Thankfully, the vast majority of humans today have additional goals beyond just making it to tomorrow. Most of us now are trying to live a good life, and it is fairly clear that following our whims alone will not get us there. Our whims tell us to sleep in, to take a YouTube break, and to yell at someone when they do something stupid. Yet we get up when the alarm goes off, we stay on task when we need to meet a deadline, and we often bite our tongue in the face of stupidity. We do this because we know that a life that follows exclusively its own immediate wants and needs does not get us to where we want to go.
The fact of the matter is that careers are built on the concept of delayed gratification; navigating temptations now in order to have success—and opportunities at even more success—in the future. And this framework works. People are ultimately happier when they can point to enduring accomplishments, as well as stay excited about what is yet to come.
Everyone gets this to a certain extent, yet some are better at navigating the daily trade-offs than others. Some can wait to get the second marshmallow, while others can’t help themselves, gobbling up only the first. It would be easy to say that some kids simply have more addictive personalities, while others are just more rational. But the real insight of the marshmallow test—the reason why it is so valuable to you and me—is that every child—not just the children who couldn’t last 15 minutes—felt the same temptation to chow down. It was clear from the experiment that they all experienced the same impulse, yet some were able to resist while others couldn’t.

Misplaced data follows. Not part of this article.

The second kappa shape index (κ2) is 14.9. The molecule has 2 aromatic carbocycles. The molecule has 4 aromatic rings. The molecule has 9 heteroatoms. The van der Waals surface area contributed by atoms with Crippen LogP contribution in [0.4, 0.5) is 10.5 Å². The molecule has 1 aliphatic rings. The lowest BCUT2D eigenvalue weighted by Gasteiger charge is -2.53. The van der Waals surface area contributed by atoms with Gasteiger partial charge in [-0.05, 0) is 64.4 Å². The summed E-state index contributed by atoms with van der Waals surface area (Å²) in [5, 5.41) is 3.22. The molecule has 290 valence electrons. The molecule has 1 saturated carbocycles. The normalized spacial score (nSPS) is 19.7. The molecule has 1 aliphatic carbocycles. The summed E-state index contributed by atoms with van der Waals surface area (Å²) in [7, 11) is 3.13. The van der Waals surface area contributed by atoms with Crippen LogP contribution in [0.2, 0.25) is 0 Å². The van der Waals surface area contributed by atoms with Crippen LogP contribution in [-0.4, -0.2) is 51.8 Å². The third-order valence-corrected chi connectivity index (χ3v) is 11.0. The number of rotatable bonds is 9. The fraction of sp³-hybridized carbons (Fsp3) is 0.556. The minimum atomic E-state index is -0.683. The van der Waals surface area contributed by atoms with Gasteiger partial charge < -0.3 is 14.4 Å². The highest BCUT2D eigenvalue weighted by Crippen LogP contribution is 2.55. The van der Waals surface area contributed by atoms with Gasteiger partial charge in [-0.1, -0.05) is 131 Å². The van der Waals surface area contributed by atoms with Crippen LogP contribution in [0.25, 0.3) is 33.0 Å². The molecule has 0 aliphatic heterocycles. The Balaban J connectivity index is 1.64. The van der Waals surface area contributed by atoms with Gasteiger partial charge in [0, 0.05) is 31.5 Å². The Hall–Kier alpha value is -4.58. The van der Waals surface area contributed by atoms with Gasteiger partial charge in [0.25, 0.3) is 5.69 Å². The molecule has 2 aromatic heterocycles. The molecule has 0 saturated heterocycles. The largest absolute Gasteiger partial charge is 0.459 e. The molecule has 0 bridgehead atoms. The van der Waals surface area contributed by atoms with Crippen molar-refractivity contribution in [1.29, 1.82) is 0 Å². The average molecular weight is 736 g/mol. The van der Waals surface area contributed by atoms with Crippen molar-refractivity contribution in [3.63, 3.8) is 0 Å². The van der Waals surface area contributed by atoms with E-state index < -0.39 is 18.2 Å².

Why? Some kids stared directly at marshmallow. As they stared, taste and pleasure related neurons began to fire in their brains. The longer they stared, the more intense the feelings became, until the point where these impulses completely overshadowed logical thought.